- Brooke, Z.N.; Tanner, J.R.; Previte-Orton, C.W. (1968). The Cambridge Medieval History:Contest of Empire and Papacy, Vol. V. Cambridge University Press.
- George Finlay, (1856), History of the Byzantine Empire from DCCXVI to MLVII, 2nd Edition, Published by W. Blackwood.
- Gregory, Timothy, E., A History of Byzantium. Blackwell Publishing, 2005 ISBN 0-631-23512-4
- Holmes, Catherine (2005). Basil II and the Governance of Empire (976–1025). New York: Oxford University Press. ISBN 0-19-927968-3.
- Kennedy, Hugh N. (2004). The Prophet and the Age of the Caliphates: The Islamic Near East from the 6th to the 11th Century (Second Edition). Harlow, England: Longman. ISBN 978-0-58-240525-7.
- Lev, Yaacov (1995). "The Fatimids and Byzantium, 10th–12th Centuries". Graeco-Arabica. 6: 190–208. OCLC 183390203.
- Norwich, John Julius. History of Byzantium.[specify]
- The Oxford Dictionary of Byzantium. Oxford University Press. 1991.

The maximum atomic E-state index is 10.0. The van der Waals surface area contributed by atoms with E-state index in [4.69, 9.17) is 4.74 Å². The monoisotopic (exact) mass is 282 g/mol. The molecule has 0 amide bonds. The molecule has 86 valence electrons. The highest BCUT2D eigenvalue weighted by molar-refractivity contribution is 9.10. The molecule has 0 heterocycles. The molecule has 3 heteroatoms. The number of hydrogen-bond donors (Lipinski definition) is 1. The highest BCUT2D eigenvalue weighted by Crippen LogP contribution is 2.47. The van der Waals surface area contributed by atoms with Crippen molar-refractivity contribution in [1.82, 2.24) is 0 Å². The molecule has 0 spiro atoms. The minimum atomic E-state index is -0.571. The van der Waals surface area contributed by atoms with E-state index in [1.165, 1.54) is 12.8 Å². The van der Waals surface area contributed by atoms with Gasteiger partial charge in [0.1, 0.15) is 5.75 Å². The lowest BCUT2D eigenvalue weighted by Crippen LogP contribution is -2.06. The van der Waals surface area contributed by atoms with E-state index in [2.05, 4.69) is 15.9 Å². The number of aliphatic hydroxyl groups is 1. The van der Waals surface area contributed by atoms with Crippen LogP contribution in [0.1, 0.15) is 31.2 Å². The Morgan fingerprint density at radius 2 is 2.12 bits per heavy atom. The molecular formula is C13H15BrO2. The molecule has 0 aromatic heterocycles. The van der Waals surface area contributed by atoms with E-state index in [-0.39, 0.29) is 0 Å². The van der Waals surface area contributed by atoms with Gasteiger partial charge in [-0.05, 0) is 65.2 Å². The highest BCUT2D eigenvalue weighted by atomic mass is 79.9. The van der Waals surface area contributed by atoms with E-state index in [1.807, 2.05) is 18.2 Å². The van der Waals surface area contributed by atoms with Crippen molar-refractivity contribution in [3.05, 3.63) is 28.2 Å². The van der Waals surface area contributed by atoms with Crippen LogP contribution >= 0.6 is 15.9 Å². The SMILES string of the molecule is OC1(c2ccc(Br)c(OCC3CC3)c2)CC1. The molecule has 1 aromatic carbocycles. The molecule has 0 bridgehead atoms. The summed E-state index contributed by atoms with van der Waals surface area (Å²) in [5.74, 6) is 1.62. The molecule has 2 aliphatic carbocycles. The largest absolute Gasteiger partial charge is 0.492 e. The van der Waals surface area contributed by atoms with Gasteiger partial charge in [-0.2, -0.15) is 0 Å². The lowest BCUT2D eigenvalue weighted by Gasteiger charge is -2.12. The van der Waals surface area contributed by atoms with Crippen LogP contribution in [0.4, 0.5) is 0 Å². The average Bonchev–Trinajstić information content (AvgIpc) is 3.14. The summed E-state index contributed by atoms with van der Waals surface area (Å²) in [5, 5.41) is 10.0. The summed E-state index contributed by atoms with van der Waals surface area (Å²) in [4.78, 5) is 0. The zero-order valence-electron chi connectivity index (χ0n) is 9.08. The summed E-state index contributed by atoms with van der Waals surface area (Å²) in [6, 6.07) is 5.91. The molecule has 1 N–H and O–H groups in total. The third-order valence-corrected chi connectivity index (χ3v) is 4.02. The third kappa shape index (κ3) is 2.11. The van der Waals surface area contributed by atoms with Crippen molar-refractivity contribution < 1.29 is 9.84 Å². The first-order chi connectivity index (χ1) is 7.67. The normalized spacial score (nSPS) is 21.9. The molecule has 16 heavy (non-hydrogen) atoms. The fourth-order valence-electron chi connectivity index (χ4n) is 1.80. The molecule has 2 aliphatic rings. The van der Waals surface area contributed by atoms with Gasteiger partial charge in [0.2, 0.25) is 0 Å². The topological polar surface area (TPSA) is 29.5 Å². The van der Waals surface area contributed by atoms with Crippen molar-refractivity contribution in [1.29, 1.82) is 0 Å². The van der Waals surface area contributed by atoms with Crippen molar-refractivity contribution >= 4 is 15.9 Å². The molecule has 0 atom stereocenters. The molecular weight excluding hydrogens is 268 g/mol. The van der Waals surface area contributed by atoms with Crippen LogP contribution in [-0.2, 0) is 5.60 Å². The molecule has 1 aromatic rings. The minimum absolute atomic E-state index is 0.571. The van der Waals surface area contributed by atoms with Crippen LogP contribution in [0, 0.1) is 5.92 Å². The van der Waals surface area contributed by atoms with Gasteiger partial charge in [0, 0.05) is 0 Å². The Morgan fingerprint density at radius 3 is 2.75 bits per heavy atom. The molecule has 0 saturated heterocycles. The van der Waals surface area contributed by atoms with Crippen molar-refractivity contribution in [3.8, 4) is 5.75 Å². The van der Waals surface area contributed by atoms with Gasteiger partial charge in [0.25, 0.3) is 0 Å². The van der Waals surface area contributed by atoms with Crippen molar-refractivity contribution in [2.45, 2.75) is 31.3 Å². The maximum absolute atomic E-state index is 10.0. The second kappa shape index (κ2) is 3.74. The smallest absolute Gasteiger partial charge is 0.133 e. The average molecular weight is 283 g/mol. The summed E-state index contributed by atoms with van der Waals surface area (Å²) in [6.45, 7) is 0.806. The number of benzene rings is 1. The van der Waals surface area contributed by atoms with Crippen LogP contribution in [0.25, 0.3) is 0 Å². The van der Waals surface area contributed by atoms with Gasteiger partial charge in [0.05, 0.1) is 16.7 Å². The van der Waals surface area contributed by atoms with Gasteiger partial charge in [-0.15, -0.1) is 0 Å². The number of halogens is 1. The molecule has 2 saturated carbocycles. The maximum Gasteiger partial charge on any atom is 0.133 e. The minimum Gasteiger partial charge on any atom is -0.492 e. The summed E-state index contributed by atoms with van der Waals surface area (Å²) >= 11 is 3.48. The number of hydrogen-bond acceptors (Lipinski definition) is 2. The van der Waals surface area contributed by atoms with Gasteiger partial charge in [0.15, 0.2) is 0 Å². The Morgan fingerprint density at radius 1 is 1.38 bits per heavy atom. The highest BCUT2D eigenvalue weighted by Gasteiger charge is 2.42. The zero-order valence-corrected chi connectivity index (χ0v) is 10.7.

- Stephenson, Paul (2003). The Legend of Basil the Bulgar-Slayer. New York: Cambridge University Press. ISBN 0-521-81530-4.
- Stevenson, William B. (1926). "Chapter VI. Islam in Syria and Egypt (750–1100)". In Bury, John Bagnell. The Cambridge Medieval History, Volume V: Contest of Empire and Papacy. New York, New York: The Macmillan Company. pp. 242–264.
- Riccardi, Lorenzo, «Un altro cielo»: l’imperatore Basilio II e le arti, in “Rivista dell’Istituto Nazionale di Archeologia e Storia dell’Arte”, 61 (III serie, XXIX), 2006  (ISSN 0392-5285), pp. 103–146.
- Riccardi, Lorenzo, Observations on Basil II as Patron of the Arts, in Actual Problems of Theory and History of Art, I, Collection of articles. Materials of the Conference of Young Specialists (St. Petersburg State University,1–5 December 2010), St. Petersburg 2011 (ISBN 978-5-288-05174-6), pp. 39–45.
|Wikimedia Commons has media related to Basil II.|
- A more detailed profile of the Emperor:http://www.roman-emperors.org/basilii.htm
- Chisholm, Hugh, ed. (1911). "Basil II.". Encyclopædia Britannica (11th ed.). Cambridge University Press.
Basil IIBorn: 958 Died: 15 December 1025
(with Romanos II in 960-963, Nikephoros II Phokas in 963–969 and
John I Tzimiskes in 969–976 as senior emperors,
and Constantine VIII as junior co-emperor throughout)